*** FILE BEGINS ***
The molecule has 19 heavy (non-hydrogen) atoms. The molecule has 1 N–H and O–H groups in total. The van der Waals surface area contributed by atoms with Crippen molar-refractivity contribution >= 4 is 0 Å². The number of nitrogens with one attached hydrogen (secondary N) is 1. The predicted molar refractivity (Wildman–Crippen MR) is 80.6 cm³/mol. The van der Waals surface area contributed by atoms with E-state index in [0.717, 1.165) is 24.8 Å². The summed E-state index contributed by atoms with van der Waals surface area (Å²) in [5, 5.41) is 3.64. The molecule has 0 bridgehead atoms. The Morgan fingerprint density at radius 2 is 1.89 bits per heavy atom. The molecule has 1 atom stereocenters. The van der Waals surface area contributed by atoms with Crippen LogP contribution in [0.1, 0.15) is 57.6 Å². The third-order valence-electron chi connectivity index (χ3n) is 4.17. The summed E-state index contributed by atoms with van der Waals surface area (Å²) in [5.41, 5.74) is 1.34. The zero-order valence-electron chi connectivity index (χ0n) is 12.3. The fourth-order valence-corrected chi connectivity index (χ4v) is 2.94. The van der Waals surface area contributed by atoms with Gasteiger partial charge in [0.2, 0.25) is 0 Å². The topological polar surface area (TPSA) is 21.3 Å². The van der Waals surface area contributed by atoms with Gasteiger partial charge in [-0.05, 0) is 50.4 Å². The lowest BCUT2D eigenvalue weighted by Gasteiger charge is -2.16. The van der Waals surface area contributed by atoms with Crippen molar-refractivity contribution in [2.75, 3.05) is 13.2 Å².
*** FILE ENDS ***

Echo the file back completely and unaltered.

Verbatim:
The molecule has 19 heavy (non-hydrogen) atoms. The molecule has 1 N–H and O–H groups in total. The van der Waals surface area contributed by atoms with Crippen molar-refractivity contribution >= 4 is 0 Å². The number of nitrogens with one attached hydrogen (secondary N) is 1. The predicted molar refractivity (Wildman–Crippen MR) is 80.6 cm³/mol. The van der Waals surface area contributed by atoms with E-state index in [0.717, 1.165) is 24.8 Å². The summed E-state index contributed by atoms with van der Waals surface area (Å²) in [5, 5.41) is 3.64. The molecule has 0 bridgehead atoms. The Morgan fingerprint density at radius 2 is 1.89 bits per heavy atom. The molecule has 1 atom stereocenters. The van der Waals surface area contributed by atoms with Crippen LogP contribution in [0.1, 0.15) is 57.6 Å². The third-order valence-electron chi connectivity index (χ3n) is 4.17. The summed E-state index contributed by atoms with van der Waals surface area (Å²) in [5.41, 5.74) is 1.34. The zero-order valence-electron chi connectivity index (χ0n) is 12.3. The fourth-order valence-corrected chi connectivity index (χ4v) is 2.94. The van der Waals surface area contributed by atoms with Gasteiger partial charge in [0.2, 0.25) is 0 Å². The topological polar surface area (TPSA) is 21.3 Å². The van der Waals surface area contributed by atoms with Gasteiger partial charge in [-0.05, 0) is 50.4 Å². The lowest BCUT2D eigenvalue weighted by Gasteiger charge is -2.16. The van der Waals surface area contributed by atoms with Crippen molar-refractivity contribution in [2.75, 3.05) is 13.2 Å².